When your business decides to purchase inventory and accounting ERP software, the great debate remains: should you implement a hosted solution or on-premises? For smaller organizations, the answer is obvious – when you compare the total cost of ownership per year, hosted software will almost always end up being the most economical choice (as shown in Graph #1). Some software vendors do not even give you the option, but instead only offer hosted/cloud-based solutions. However, there are some instances where a cloud-based solution is just not feasible – for example, businesses in rural locations without a reliable internet connection, and for larger organizations, on-premises solutions can be the better option. Either way, it is important to fully understand both options and the implications they will have for your business. Hesitation regarding hosted software frequently stems from a lack of understanding and concerns regarding data security issues. However, even though data security will vary by the software vendor, the security and provisions put in place by vendors in general will be more than what you can provide in an on-premises environment.
Although “small business” is a relative term, it is often used to describe companies with a small number of employees, limited resources, low order volume and moderate revenues. For these types of businesses, a simple comparison of costs will almost always show cloud-based solutions as the more economical choice, but let’s break down exactly why that is.
When you compare hosted and on-premises solutions, it is important to include all costs associated with maintaining the system year-over-year, and it is best to track the total cost of ownership over a 5 year period. Evaluating the costs after year one is not a good assessment of which is more economical as it does not take into consideration all the costs associated with maintaining the system in the long run. Given that software is designed to be a long-term investment, it is important that the costs are evaluated as such.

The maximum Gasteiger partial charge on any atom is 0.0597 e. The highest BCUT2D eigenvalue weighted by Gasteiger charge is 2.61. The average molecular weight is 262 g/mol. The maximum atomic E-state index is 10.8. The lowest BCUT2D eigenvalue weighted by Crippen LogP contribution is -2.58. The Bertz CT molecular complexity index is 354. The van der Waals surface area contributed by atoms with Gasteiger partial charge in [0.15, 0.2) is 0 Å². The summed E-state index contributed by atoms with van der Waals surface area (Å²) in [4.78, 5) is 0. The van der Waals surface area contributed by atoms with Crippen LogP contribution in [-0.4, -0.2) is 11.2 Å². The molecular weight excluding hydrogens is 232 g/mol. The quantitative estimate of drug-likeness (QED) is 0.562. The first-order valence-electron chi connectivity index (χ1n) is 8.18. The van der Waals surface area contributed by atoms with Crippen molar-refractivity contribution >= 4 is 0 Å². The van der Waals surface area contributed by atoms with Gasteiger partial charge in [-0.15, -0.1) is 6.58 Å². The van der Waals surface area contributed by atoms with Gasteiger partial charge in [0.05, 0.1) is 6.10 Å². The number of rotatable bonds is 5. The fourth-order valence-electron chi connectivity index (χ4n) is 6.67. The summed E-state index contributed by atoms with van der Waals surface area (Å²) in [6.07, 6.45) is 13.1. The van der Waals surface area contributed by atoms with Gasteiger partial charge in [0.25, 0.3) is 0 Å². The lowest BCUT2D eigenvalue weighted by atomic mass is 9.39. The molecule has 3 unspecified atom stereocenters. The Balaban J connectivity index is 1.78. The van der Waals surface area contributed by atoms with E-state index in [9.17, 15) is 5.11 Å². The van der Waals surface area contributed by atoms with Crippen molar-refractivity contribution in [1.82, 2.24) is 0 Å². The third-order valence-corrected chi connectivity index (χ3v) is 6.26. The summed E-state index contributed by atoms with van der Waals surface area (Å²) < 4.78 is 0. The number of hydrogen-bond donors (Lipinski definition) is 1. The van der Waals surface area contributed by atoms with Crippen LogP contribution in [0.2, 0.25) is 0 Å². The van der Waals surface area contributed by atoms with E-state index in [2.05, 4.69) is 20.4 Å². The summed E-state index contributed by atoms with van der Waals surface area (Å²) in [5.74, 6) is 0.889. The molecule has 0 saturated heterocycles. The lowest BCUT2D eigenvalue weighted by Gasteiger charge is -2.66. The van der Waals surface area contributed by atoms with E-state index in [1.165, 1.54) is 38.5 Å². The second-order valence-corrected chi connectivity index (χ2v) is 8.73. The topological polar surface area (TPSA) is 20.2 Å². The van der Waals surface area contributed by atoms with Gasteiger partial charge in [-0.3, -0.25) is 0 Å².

For hosted software, year 1 costs will typically include initial implementation and set-up, monthly license fees and support. On-going costs are then made up of licenses fees and support, as maintenance fees for warranty issues and access to regular upgrades are built into the monthly fees. Under this model, IT maintenance and data backups become the responsibility of the software provider and powerful server hardware is not required. A subscription-based cost structure is beneficial for small businesses as it allows it to gain control over its software expenditure. Instead of a large initial investment, the costs of the system are broken down into a one-time implementation and set up fee and then on-going monthly fees. This allows businesses to plan and implement a predictable schedule of monthly payments.
With on-premises software, year 1 costs will typically include initial implementation and set-up, license fees, support, and hardware and equipment purchases and management. On-going costs are then made up of managing the system infrastructure, support, and maintenance. It is frequently these on-going costs that are not accounted for properly in the long run, but they have a huge impact on total cost of ownership. One of the more costly aspects of on-premises implementations is server and equipment purchases and maintenance, especially for small businesses. Even if you don’t originally need to update your servers when you purchase new software, this equipment will need to be replaced give or take every 5 years and doing so can be very expensive. There are also costs associated with managing these servers, such as data backups, performance monitoring, patch installation and other software license purchases. Software maintenance is another on-going cost associated with on-premises solutions. Implementing the right software system is a long term investment and maintaining an active warranty with regular access to upgrades will help to ensure that it is.
For those smaller organizations that choose to implement on-premises based software, the management of servers is frequently outsourced to a 3rd party IT company or someone is hired for the role. This adds extra costs to an already expensive project and takes resources away from growing the business and managing existing customers, to managing IT. For larger organizations, there is frequently already a team of in-house IT personnel who are able to dedicate their time to server and equipment management.
Technology and the business environment are two of the fastest changing aspects of our world and so it is increasingly important to make sure that your business is always taking advantage of the best that your software has to offer and that your software matches the business requirements of the time. Trying to save money by not upgrading your hardware or system on a regular basis can affect company performance and your bottom line. When used and maintained properly, software becomes a strategic investment to help run and grow your business. As a small business it is especially important to invest in a system and software vendor that can become a trusted business partner, offering expert advice to help your business save costs, increase efficiency and take advantage of new opportunities.